I rode the first half of this trail west from Susanville to the Goumaz trailhead and campground, and back east to Susanville. The trail features beautiful scenery in the Lassen National Forest, running along the banks of the Susan River. This trail is a must-ride, clearly meriting its acclaim in the Rail Trail Hall of Fame! The roughly 1% grade barely is noticeable traveling westward, and is a wonderful tailwind when heading east. A special shuttle bus the local transit authority operates runs east from clearly-marked stops in Susanville out to the rural trailheads, where you can ride the entire trail eastward on the downhill grade. We observed several cyclists doing this, and for many people this would be preferable to riding the entire trail 50 miles out-and-back in the same outing.
The trail surface is packed gravel with a few rough spots and washed-out areas. Certainly would recommend a hardtail mountain bike.
As another reviewer noted, the trail inexplicably ends with no markings at the Devil's Corral trailhead just east of highway 36. I spent 30 minutes walking around, surveying the area, and finally convincing myself to use a craggy singletrack dirt trail that runs westward under highway 36 and picks-up the Bizz Johnson immediately west of the highway. To much confusion, the detour is marked only on the west side of highway 36, not on the east side. The detour appears to be in-place for safety reasons, where traffic flows fast on the highway and cyclists would be encouraged to walk or bike across the highway in front of oncoming traffic. The detour singletrack trail is steep and craggy, and most riders will want to "hike-a-bike" this approximately 0.25 mile section of trail.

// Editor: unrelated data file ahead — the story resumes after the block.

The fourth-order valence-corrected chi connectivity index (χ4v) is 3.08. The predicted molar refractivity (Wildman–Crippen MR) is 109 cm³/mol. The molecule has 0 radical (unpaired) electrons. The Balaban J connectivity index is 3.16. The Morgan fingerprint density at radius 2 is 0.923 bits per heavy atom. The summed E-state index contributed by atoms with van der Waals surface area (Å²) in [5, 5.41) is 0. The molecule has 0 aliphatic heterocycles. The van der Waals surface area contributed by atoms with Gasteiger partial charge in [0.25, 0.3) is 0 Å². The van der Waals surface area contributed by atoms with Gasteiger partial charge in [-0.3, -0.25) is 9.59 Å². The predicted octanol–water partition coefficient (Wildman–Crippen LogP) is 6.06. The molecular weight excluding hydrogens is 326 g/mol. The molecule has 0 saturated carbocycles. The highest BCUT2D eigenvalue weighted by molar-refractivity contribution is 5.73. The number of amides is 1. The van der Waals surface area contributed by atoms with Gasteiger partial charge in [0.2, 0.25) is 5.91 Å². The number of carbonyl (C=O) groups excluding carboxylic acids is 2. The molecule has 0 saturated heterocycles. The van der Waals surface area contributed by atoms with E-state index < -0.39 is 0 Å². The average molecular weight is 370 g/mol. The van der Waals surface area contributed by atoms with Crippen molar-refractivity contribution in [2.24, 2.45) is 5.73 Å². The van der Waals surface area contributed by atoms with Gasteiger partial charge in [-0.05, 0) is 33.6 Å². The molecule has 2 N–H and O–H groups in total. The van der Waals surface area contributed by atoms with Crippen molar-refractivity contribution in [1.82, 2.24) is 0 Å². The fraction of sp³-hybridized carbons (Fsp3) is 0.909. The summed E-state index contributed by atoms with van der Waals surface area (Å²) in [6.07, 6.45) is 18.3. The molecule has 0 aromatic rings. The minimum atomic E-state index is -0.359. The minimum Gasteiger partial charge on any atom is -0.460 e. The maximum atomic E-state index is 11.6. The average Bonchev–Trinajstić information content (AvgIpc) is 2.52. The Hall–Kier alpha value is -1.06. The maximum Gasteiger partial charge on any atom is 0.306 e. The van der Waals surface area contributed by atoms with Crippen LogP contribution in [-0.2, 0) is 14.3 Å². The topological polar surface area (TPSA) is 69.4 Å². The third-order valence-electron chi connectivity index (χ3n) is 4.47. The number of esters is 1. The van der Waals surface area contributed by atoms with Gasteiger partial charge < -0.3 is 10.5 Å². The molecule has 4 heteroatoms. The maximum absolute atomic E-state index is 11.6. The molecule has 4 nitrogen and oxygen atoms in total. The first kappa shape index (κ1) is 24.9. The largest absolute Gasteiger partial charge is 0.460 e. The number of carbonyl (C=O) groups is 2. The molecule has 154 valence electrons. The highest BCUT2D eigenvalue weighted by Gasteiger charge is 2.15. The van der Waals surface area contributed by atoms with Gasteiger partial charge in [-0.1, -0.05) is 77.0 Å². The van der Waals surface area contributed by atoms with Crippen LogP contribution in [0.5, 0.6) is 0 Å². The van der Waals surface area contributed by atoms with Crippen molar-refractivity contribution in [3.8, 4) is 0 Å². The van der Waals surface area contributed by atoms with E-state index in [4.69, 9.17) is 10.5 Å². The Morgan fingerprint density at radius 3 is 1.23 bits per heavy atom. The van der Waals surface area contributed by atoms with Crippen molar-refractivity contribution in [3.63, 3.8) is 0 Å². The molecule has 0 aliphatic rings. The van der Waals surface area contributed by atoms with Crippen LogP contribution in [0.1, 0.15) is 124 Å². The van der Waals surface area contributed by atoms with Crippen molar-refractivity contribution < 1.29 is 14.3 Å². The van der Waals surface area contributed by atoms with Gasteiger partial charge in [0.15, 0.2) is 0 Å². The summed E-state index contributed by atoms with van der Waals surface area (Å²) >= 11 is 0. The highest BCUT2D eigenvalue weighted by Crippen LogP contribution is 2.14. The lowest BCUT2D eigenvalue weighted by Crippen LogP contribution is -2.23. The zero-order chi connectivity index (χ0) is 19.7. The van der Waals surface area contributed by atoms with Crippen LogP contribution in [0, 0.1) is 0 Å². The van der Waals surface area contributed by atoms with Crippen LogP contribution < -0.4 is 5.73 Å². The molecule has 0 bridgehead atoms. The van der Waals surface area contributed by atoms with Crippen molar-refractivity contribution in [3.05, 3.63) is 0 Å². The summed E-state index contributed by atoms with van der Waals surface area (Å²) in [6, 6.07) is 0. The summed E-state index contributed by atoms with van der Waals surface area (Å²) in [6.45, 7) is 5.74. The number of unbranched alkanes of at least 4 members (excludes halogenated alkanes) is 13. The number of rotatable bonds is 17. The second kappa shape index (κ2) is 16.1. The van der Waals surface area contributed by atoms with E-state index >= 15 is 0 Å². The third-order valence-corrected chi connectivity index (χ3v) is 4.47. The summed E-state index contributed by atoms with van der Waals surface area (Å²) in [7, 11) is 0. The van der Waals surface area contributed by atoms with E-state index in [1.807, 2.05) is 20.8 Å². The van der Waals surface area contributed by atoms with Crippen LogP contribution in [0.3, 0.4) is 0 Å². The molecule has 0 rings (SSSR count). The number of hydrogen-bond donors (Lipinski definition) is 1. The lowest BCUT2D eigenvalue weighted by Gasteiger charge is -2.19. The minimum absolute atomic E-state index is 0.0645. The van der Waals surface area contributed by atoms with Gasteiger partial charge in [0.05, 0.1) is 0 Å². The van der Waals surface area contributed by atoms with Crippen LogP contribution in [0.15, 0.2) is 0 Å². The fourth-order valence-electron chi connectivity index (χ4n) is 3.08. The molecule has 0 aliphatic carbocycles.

Beautiful scenery and an easy walk. We didn't see anyone on the trail the whole day we were there until we were walking back. There were lots of people in the campgrounds and on the lake though.
This trail is pretty good from rialto to rancho but from upland to Montclair it's not that good. The trail is fairly easy and clean with OK scenic view. But there are quite a few breaks on the trail which one might find a little annoying.
The start of the trail by the fish viewing area is a FIRE TRAIL. The second half, after crossing the road, is paved asphalt. Unfortunately I showed up with my road bike and not my mountain bike, so my ride was a short one.
We started at the Susanville station and went west. At mile 7, HWY 36, the trail stopped and there were no signs to tell us where to go. We finally made our way down an embankment, under the highway and up the other side; the trail under HWY 36 was narrow and dangerous. The rail/trail picked up on the other side of the highway. Coming back, we went around a barrier, opened a fence along HWY 36 and crossed the highway to the other side. The trail was interesting between Susanville and HWY 36. West of the 36, it was straight and not very interesting. The grade going west was almost unnoticeable and coming back, when we were tired, it was a big help. The surface of the trail was good for the first seven miles and was a little rough from thereon.